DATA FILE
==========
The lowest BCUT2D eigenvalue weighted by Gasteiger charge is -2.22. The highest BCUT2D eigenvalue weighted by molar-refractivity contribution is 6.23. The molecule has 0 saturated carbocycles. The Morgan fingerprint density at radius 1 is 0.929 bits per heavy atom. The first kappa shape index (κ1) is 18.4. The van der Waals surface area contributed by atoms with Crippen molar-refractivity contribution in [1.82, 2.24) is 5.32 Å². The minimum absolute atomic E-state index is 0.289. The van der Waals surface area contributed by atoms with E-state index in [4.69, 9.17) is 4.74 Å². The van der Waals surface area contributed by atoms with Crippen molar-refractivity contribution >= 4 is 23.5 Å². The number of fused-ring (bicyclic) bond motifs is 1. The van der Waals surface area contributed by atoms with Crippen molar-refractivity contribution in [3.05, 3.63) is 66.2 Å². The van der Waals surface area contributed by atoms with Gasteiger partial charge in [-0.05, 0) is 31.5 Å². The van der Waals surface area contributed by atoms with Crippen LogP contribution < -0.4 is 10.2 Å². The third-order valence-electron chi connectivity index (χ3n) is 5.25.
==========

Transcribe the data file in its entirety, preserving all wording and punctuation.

The lowest BCUT2D eigenvalue weighted by Gasteiger charge is -2.22. The highest BCUT2D eigenvalue weighted by molar-refractivity contribution is 6.23. The molecule has 0 saturated carbocycles. The Morgan fingerprint density at radius 1 is 0.929 bits per heavy atom. The first kappa shape index (κ1) is 18.4. The van der Waals surface area contributed by atoms with Crippen molar-refractivity contribution in [1.82, 2.24) is 5.32 Å². The minimum absolute atomic E-state index is 0.289. The van der Waals surface area contributed by atoms with E-state index in [4.69, 9.17) is 4.74 Å². The van der Waals surface area contributed by atoms with Crippen molar-refractivity contribution >= 4 is 23.5 Å². The number of fused-ring (bicyclic) bond motifs is 1. The van der Waals surface area contributed by atoms with Crippen molar-refractivity contribution in [3.05, 3.63) is 66.2 Å². The van der Waals surface area contributed by atoms with Gasteiger partial charge in [-0.05, 0) is 31.5 Å². The van der Waals surface area contributed by atoms with Crippen LogP contribution < -0.4 is 10.2 Å². The third-order valence-electron chi connectivity index (χ3n) is 5.25.